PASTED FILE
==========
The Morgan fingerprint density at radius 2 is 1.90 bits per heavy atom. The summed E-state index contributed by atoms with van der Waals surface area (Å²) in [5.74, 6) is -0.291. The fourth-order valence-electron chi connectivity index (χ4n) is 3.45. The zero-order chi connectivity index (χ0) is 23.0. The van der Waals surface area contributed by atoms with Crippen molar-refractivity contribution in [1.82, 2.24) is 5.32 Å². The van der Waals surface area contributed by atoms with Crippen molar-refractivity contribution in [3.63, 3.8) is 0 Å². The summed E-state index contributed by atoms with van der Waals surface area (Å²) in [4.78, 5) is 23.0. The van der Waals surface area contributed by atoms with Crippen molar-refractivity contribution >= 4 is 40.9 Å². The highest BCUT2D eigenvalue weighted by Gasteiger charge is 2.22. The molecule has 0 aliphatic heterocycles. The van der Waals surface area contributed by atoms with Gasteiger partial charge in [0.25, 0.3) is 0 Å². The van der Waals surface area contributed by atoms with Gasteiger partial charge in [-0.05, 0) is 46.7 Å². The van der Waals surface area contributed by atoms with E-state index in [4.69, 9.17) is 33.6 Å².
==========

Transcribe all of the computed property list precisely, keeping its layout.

The Morgan fingerprint density at radius 2 is 1.90 bits per heavy atom. The summed E-state index contributed by atoms with van der Waals surface area (Å²) in [5.74, 6) is -0.291. The fourth-order valence-electron chi connectivity index (χ4n) is 3.45. The zero-order chi connectivity index (χ0) is 23.0. The van der Waals surface area contributed by atoms with Crippen molar-refractivity contribution in [1.82, 2.24) is 5.32 Å². The van der Waals surface area contributed by atoms with Crippen molar-refractivity contribution in [3.63, 3.8) is 0 Å². The summed E-state index contributed by atoms with van der Waals surface area (Å²) in [4.78, 5) is 23.0. The van der Waals surface area contributed by atoms with Crippen molar-refractivity contribution >= 4 is 40.9 Å². The highest BCUT2D eigenvalue weighted by Gasteiger charge is 2.22. The molecule has 0 aliphatic heterocycles. The van der Waals surface area contributed by atoms with Gasteiger partial charge in [0.25, 0.3) is 0 Å². The van der Waals surface area contributed by atoms with Gasteiger partial charge in [-0.05, 0) is 46.7 Å². The van der Waals surface area contributed by atoms with E-state index in [4.69, 9.17) is 33.6 Å².